Normally you'd put commas before and after "country radio" because it's as though you're addressing this entity known as "country radio," and a direct address like that is usually set off by commas no matter where it falls in the sentence. Here are a few other examples:
"Thank you, Mary Ann, for your help."
"Thank you, America, and God bless the USA."
"Thanks and best wishes for a great year, Jeff."
"Gentlemen, start your engines."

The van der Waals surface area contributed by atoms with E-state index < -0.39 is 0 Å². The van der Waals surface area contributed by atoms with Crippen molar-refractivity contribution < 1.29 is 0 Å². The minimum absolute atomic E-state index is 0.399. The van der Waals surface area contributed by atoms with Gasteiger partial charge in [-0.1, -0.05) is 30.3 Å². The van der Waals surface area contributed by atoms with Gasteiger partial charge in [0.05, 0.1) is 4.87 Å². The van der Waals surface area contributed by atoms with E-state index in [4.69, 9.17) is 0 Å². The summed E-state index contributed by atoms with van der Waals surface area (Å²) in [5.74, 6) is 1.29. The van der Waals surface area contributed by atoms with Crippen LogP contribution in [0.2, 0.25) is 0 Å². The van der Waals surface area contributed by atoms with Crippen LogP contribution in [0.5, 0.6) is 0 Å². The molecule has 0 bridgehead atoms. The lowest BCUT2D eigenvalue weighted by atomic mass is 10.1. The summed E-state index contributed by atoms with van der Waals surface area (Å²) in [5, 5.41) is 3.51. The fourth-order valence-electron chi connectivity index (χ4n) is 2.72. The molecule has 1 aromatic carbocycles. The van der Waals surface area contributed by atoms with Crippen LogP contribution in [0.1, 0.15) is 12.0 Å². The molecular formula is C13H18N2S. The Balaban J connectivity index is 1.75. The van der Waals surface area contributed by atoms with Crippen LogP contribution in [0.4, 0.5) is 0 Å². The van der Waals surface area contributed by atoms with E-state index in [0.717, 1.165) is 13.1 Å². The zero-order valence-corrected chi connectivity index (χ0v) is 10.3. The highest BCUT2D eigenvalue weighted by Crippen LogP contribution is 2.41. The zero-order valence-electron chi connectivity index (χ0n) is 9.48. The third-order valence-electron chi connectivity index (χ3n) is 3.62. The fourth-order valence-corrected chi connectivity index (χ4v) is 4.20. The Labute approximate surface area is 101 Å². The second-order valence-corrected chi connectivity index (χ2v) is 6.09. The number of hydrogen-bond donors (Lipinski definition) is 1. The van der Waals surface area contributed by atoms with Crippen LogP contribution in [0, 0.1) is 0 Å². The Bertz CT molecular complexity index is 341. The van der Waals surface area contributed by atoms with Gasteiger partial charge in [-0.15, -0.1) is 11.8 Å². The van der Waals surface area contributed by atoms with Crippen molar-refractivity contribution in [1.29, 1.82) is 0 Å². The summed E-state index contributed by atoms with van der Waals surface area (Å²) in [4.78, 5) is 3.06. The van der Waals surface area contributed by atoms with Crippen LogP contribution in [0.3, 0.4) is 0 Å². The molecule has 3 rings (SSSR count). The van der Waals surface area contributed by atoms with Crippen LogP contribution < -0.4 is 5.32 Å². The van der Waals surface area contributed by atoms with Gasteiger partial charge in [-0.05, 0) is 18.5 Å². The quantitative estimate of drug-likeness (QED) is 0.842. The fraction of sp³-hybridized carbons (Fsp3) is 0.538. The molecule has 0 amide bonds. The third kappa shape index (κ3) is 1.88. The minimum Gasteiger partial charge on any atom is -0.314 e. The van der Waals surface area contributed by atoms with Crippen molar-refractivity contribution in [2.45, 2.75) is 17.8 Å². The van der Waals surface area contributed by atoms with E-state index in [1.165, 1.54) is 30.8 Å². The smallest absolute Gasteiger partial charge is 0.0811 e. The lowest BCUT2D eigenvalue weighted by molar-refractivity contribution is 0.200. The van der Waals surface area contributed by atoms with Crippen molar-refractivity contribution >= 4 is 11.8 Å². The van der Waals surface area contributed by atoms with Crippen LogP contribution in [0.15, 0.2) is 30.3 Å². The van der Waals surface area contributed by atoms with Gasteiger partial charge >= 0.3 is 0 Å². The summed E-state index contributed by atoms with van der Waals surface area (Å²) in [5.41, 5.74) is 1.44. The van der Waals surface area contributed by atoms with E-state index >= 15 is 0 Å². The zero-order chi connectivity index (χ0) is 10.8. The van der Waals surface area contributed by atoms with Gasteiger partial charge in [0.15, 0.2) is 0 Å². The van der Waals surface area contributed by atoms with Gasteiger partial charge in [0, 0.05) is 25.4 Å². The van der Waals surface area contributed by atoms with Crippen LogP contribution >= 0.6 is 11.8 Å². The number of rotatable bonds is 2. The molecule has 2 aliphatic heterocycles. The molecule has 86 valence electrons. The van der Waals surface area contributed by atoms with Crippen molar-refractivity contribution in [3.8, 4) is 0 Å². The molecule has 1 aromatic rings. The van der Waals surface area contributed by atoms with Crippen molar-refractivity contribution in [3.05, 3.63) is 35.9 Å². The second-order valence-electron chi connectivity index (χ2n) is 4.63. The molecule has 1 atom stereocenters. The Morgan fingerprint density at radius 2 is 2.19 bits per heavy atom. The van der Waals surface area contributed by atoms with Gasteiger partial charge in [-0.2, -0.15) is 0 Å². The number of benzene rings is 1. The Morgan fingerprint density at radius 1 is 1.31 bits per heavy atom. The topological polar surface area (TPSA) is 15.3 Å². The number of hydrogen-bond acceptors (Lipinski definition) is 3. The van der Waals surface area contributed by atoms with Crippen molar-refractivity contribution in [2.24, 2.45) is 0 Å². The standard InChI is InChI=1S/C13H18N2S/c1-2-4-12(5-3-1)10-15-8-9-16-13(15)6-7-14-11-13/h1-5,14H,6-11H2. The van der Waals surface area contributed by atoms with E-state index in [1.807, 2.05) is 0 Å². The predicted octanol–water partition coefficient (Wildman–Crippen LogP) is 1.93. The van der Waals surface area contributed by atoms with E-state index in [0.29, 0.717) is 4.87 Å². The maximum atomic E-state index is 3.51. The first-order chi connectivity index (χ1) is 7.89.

So traditionally a direct address is set off by commas no matter who or what is being directly addressed and where that address falls in the sentence. You are absolutely right that headlines tend to be quite lax about such things as commas, but I'd still recommend using them so long as space allows. So if you have room for the little bit of extra space that commas before and after "country radio" would take up ("Thank You, Country Radio, For..."), my suggestion is that you use the commas. They help make the meaning of the sentence clearer, and clarity is at least as important in a headline as in a regular sentence.